The opinion of the court was delivered by: Judge Caputo
Presently before the Court is Defendant District Attorney Jacqueline M. Carroll's Motion to Dismiss the Amended Complaint. (Doc. 133.) Because the allegations of the Amended Complaint fail to state a viable claim against District Attorney Carroll, she will be dismissed from this matter.
Plaintiff Carrington Keys is currently incarcerated at State Correctional Institution ("SCI") Camp Hill. Previously, while incarcerated at SCI Dallas, Keys lodged criminal complaints with the Luzerne County District Attorney's Office that he asserts were not investigated. In particular, Keys alleges that he submitted information to District Attorney Jacqueline M. Carroll alleging involvement of the Correctional Defendants in the suicide of a fellow inmate, but that instead of investigating and/or prosecuting the Correctional Defendants, Defendant Carroll forwarded Plaintiff's complaint to prison officials who then retaliated against Plaintiff by assaulting him, harassing him, and depriving him of mail.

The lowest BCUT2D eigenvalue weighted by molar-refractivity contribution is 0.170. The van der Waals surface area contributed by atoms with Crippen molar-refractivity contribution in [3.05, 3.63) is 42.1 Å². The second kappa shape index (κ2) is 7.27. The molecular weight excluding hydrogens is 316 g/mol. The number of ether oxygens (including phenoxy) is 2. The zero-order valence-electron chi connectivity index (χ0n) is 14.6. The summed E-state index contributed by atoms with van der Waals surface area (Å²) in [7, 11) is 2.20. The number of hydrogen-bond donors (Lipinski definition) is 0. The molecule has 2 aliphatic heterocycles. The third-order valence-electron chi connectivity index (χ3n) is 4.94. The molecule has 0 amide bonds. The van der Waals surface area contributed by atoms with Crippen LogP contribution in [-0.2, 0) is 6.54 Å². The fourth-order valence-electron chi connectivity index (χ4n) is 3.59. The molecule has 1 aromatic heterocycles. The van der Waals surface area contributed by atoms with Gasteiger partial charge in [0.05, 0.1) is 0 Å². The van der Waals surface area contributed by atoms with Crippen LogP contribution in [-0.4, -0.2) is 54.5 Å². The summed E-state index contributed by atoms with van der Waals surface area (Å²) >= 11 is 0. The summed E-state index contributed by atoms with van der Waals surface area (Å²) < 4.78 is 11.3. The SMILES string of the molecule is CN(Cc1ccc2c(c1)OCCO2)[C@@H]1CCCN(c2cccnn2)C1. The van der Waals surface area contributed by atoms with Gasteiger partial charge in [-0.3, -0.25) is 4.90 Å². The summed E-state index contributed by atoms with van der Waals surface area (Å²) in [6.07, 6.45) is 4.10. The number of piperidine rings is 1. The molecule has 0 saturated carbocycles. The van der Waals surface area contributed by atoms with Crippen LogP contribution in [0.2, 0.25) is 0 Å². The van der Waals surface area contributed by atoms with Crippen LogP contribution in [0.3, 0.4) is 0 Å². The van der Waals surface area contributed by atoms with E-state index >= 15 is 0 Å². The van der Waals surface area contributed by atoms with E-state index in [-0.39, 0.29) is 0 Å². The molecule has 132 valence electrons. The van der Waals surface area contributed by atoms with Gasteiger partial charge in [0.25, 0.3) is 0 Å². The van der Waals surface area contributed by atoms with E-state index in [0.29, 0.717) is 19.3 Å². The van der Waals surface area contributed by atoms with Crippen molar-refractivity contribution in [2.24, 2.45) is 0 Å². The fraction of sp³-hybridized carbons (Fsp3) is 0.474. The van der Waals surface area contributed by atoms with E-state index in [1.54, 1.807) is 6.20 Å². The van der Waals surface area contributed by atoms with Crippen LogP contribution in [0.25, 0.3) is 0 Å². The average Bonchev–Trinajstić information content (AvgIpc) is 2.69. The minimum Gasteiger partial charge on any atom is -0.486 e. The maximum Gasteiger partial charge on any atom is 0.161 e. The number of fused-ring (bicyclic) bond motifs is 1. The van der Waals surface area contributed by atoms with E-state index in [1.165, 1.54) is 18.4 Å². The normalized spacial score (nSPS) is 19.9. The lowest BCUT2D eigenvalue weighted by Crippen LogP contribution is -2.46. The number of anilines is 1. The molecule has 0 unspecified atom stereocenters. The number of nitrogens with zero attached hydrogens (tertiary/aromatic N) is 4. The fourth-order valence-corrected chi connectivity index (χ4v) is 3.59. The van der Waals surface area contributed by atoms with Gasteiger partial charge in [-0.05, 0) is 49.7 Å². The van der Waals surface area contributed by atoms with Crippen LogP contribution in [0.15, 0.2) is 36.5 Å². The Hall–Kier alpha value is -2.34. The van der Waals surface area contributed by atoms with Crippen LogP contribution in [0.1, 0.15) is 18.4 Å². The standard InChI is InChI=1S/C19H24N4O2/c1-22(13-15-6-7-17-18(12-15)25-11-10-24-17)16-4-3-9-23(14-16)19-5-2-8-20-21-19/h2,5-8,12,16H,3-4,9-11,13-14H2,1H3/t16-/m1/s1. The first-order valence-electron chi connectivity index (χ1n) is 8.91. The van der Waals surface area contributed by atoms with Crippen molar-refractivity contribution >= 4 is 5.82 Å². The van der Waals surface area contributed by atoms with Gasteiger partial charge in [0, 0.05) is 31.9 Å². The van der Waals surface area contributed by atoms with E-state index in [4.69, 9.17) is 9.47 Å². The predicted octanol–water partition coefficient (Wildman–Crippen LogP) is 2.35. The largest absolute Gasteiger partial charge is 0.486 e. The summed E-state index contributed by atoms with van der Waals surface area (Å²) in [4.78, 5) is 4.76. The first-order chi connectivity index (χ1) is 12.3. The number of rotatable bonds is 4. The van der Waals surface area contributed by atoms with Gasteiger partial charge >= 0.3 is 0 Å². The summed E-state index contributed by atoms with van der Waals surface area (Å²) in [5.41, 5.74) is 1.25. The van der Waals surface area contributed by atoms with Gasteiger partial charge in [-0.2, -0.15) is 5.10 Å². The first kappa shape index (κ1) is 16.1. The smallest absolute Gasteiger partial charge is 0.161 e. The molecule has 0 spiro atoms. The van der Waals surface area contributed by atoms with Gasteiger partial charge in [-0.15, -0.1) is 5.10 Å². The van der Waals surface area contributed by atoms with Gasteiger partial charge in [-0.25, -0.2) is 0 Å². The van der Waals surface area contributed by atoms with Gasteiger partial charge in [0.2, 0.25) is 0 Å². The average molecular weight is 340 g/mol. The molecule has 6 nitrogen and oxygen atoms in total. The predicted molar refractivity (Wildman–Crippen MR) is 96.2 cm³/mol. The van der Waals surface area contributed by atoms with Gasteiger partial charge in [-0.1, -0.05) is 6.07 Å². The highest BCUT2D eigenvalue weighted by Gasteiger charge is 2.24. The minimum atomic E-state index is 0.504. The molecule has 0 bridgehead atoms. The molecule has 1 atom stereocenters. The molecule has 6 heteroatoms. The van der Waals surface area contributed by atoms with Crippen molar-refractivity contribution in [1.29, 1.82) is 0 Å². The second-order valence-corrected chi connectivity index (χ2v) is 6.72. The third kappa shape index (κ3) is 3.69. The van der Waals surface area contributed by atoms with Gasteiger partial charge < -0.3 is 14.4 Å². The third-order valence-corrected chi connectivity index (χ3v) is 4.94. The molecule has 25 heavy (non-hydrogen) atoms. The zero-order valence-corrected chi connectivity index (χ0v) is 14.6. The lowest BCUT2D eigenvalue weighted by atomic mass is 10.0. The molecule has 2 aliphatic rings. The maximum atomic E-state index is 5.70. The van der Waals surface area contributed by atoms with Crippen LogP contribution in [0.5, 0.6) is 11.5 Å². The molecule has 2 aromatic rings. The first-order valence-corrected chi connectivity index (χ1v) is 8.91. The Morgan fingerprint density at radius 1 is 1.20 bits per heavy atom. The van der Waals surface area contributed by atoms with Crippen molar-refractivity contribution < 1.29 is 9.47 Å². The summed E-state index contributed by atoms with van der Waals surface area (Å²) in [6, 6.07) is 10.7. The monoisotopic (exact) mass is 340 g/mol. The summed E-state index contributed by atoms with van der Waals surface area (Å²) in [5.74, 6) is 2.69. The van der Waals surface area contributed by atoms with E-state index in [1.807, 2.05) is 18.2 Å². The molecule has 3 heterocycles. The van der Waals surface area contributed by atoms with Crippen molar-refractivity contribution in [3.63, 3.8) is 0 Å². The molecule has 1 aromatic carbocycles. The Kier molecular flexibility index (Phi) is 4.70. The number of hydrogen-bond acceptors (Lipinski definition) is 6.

Keys filed his initial Complaint in the Luzerne County Court of Common Pleas against various prison officials pursuant to 42 U.S.C. § 1983, alleging, inter alia, assault, mail tampering, retaliation, and failure to prosecute. The Defendants removed the action to federal court. (Doc. 1). Defendants to this lawsuit include: Jeffrey A. Beard, Secretary of the Department of Corrections; Michael Klopotoski, the Regional Deputy Secretary for the Department of Corrections; SCI Dallas Superintendent Jerome Walsh; SCI Dallas Deputy Superintendent Vincent Mooney; Joseph Zakkarauskas, Robert McCoy, Lawrence Pudlosky, Elmore Angelope and Nancy Fedor, all employees at SCI Dallas ("Correctional Defendants"); and Jacqueline Musto Carroll, the former District Attorney for Luzerne County.